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SAMUEL PLIMSOLL (1824-1898)

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Originally appearing in Volume V21, Page 841 of the 1911 Encyclopedia Britannica.
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SAMUEL PLIMSOLL (1824-1898), British politician and social reformer, was born at Bristol on the loth of February 1824. Leaving school at an early age, he became a clerk, and rose to be manager of a brewery in Yorkshire. In 1853 he endeavoured to set up a business of his own in London as a coal merchant. The venture proved a failure, and Plimsoll was reduced to destitution. He has himself related how for a time he lived in a common lodging-house on 7s. g d. a week. Through this experience he learnt to sympathize with the struggles of the poor; and when the success of his enterprise placed him in possession of a competence, he resolved to devote his leisure to the amelioration of their lot. His efforts were directed more especially against what were known as " coffin-ships "—unseaworthy and overloaded vessels, often heavily insured, in which unscrupulous owners were allowed by the law to risk the lives of their crews. Plimsoll entered parliament as Liberal member for Derby in 1868, and endeavoured in vain to pass a bill dealing with the subject. In 1872 he published a work entitled Our Seamen, which made a great impression throughout the country. Accordingly, on Plimsoll's motion in 1873, a royal commission was appointed, and in 1875 a government bill was introduced, which Plimsoll, though regarding it as inadequate, resolved to accept. On the 22nd of July, the premier, Disraeli, announced that the bill would be dropped. Plimsoll lost his self-control, applied the term " villains " to members of the house, and shook his fist in the Speaker's face. Disraeli moved that he be reprimanded, but on the suggestion of Lord Hartington agreed to adjourn the matter for a week to allow Plimsoll time for reflection. Eventually Plimsoll made an apology. The country, however, shared his view that the bill had been stifled by the pressure of the shipowners, and the popular agitation forced the government to pass a bill, which in the following year was amended into the Merchant Shipping Act. This gave stringent powers of inspection to the Board of Trade. The mark that indicates the limit to which a ship may be loaded is generally known as Plimsoll's mark. Plimsoll was re-elected for Derby at the general election of 188o by a great majority, butgave up his seat to Sir W. Harcourt, in the belief that the latter, as home secretary, could advance the sailors' interests more effectively than any private member. Though offered a seat by some thirty constituencies, he did not re-enter the house, and subsequently became estranged from the Liberal leaders by what he regarded as their breach of faith in neglecting the question of shipping reform. He held for some years the presidency of the Sailors' and Firemen's Union, raised a further agitation, marred by obvious exaggeration, about the horrors of the cattle-ships. Later he visited the United States with the object, in which he did good service, of securing the adoption of a less bitter tone towards England in the historical textbooks used in American schools. He died at Folkestone on the 3rd of June 18g8.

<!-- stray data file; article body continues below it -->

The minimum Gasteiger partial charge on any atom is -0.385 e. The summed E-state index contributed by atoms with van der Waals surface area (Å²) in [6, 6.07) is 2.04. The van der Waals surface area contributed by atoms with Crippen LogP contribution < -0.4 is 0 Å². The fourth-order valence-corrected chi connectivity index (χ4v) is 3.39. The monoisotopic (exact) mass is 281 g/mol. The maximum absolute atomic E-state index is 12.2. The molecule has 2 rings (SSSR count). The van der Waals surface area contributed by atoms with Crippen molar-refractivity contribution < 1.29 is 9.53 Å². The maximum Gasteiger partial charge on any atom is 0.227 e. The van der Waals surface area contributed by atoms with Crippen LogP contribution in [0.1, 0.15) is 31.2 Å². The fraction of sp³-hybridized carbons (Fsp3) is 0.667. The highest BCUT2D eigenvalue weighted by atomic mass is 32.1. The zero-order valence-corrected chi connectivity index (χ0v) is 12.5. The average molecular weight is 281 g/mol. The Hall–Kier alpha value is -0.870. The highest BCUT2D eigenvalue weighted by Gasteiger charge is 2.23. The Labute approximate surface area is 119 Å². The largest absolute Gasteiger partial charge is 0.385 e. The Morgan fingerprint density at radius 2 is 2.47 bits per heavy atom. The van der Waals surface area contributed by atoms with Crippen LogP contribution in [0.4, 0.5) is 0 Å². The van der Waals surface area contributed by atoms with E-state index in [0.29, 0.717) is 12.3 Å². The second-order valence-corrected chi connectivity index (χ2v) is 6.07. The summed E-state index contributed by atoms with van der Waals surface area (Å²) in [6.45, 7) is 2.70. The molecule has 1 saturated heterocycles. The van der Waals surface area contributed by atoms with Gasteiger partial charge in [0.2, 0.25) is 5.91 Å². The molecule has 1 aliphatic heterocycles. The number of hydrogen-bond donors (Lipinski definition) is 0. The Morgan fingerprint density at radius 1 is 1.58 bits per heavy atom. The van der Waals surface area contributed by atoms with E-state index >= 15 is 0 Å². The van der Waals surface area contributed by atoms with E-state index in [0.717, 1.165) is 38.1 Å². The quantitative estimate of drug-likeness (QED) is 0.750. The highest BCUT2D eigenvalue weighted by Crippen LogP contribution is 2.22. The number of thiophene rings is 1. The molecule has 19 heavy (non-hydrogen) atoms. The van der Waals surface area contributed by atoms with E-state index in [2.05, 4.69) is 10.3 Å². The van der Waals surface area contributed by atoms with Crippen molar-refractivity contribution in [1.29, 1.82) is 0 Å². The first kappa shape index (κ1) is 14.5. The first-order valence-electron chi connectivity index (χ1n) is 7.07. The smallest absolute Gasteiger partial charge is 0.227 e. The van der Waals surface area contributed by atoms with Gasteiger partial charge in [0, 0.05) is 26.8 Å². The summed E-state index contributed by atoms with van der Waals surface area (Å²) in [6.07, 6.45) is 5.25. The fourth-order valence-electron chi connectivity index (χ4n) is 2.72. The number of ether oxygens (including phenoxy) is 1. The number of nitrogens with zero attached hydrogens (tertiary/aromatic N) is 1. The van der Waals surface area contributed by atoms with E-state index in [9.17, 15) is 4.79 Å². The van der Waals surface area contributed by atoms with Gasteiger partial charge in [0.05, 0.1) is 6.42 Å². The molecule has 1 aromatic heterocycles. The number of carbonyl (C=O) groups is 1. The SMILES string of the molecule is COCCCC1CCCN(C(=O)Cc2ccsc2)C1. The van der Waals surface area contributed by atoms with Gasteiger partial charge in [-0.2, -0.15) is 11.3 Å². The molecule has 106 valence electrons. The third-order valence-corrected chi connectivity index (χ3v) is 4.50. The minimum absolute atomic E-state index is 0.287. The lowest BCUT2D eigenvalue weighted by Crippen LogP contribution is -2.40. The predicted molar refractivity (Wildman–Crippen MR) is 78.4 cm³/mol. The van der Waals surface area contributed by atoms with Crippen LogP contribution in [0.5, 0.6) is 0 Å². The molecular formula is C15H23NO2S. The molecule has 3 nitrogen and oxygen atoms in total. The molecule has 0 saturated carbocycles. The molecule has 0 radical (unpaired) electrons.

End of Article: SAMUEL PLIMSOLL (1824-1898)
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